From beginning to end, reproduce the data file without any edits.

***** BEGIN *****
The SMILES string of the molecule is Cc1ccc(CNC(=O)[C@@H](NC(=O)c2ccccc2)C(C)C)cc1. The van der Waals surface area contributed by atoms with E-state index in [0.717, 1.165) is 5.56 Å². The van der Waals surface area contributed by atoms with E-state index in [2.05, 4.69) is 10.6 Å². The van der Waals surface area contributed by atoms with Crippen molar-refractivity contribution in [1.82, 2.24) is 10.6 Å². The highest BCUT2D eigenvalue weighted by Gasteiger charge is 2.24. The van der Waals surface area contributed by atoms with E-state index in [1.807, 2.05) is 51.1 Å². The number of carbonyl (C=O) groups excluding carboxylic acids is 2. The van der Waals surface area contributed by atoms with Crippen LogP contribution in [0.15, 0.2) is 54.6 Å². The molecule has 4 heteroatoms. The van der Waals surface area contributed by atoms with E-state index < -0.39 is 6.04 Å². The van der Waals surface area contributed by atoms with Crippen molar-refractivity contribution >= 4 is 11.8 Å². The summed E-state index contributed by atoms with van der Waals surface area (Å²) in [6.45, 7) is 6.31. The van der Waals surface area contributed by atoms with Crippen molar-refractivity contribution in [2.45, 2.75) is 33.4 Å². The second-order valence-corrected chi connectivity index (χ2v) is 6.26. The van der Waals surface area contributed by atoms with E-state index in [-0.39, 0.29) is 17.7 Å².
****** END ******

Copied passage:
The SMILES string of the molecule is Cc1ccc(CNC(=O)[C@@H](NC(=O)c2ccccc2)C(C)C)cc1. The van der Waals surface area contributed by atoms with E-state index in [0.717, 1.165) is 5.56 Å². The van der Waals surface area contributed by atoms with E-state index in [2.05, 4.69) is 10.6 Å². The van der Waals surface area contributed by atoms with Crippen molar-refractivity contribution in [1.82, 2.24) is 10.6 Å². The highest BCUT2D eigenvalue weighted by Gasteiger charge is 2.24. The van der Waals surface area contributed by atoms with E-state index in [1.807, 2.05) is 51.1 Å². The number of carbonyl (C=O) groups excluding carboxylic acids is 2. The van der Waals surface area contributed by atoms with Crippen LogP contribution in [0.15, 0.2) is 54.6 Å². The molecule has 4 heteroatoms. The van der Waals surface area contributed by atoms with E-state index < -0.39 is 6.04 Å². The van der Waals surface area contributed by atoms with Crippen molar-refractivity contribution >= 4 is 11.8 Å². The summed E-state index contributed by atoms with van der Waals surface area (Å²) in [6.45, 7) is 6.31. The van der Waals surface area contributed by atoms with Crippen molar-refractivity contribution in [2.45, 2.75) is 33.4 Å². The second-order valence-corrected chi connectivity index (χ2v) is 6.26. The van der Waals surface area contributed by atoms with E-state index in [-0.39, 0.29) is 17.7 Å².